beardy wrote:The absence of any "get out" tends to work quite well for me. No choice but to carry on going.
The worst case of having to keep on on a cycle tour was at the end of our planned campsite had changed to static caravans only, the next one had shut, and heading on it then started to rain as our legs were past their best, and there was a B&B so we stopped there. That wasn't exactly a hardship.
Worst case of having to keep on on a ski tour was a broken binding in the middle of a Norwegian wilderness with no shelter until we got to the next hut. Could have gone for the impromptu snow hole and survival bags and minimal emergency food, and would have had we got to the probable exhaustion stage, but as it was just keeping on trudging was the better option so that's what we did. I've never been so tired in my life as when we arrived, but when the only option is obviously much worse than keeping going I don't really have a problem with keeping going.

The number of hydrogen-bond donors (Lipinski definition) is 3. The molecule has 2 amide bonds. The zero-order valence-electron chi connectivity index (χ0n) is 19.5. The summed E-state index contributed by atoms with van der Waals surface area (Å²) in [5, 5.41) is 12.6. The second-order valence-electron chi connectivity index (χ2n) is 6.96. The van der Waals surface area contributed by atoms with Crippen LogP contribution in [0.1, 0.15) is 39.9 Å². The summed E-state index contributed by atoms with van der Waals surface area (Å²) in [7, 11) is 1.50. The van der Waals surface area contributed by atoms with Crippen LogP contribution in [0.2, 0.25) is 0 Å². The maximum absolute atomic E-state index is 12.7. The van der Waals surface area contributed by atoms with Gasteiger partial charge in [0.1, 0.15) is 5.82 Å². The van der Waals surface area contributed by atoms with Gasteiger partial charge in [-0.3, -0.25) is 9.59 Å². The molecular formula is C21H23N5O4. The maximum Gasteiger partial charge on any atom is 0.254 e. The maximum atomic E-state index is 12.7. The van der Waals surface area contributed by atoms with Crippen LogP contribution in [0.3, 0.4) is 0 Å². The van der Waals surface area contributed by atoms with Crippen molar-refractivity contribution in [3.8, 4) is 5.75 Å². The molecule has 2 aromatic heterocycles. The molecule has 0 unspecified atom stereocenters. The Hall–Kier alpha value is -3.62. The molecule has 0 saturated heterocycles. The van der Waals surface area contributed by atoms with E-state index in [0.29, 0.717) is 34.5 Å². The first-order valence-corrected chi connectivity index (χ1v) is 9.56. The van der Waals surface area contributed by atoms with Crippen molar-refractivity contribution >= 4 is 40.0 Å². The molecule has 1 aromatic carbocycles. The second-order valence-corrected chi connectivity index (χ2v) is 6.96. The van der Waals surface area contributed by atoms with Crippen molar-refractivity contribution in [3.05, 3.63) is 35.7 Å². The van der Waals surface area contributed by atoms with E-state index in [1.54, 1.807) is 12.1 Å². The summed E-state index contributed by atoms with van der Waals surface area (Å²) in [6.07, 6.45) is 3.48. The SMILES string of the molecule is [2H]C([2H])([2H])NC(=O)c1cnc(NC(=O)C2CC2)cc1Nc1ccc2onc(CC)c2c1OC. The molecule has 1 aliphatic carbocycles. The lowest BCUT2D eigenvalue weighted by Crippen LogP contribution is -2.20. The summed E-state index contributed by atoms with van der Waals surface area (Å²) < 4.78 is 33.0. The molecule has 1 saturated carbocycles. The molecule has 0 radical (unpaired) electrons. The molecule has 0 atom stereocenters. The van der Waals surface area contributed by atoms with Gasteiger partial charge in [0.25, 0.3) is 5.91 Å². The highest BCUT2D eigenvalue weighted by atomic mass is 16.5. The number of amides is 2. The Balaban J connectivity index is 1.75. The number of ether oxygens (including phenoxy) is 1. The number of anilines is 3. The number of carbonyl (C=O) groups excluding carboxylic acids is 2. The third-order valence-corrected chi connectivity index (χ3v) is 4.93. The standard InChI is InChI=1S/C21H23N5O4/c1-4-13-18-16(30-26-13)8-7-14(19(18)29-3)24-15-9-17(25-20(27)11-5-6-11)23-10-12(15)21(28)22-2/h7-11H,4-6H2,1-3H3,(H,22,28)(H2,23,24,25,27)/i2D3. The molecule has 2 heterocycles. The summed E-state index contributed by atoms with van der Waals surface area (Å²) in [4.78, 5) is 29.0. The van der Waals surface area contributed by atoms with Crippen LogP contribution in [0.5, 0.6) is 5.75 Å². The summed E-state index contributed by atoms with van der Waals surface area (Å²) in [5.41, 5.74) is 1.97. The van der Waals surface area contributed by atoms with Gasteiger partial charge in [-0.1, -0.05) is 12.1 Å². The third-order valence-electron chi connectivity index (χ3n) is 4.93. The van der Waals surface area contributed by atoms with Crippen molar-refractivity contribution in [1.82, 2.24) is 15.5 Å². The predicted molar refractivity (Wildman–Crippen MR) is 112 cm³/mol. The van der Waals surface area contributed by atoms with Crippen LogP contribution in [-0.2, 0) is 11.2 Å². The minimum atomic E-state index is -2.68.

The trick I can't do so well is keeping going when I really don't have to (like coming across that B&B in example 1).
Typical UK/NL cycle touring (where I've toured to date) doesn't result in high death potential if you stop without shelter. Other places may, and that does indeed concentrate the mind wonderfully...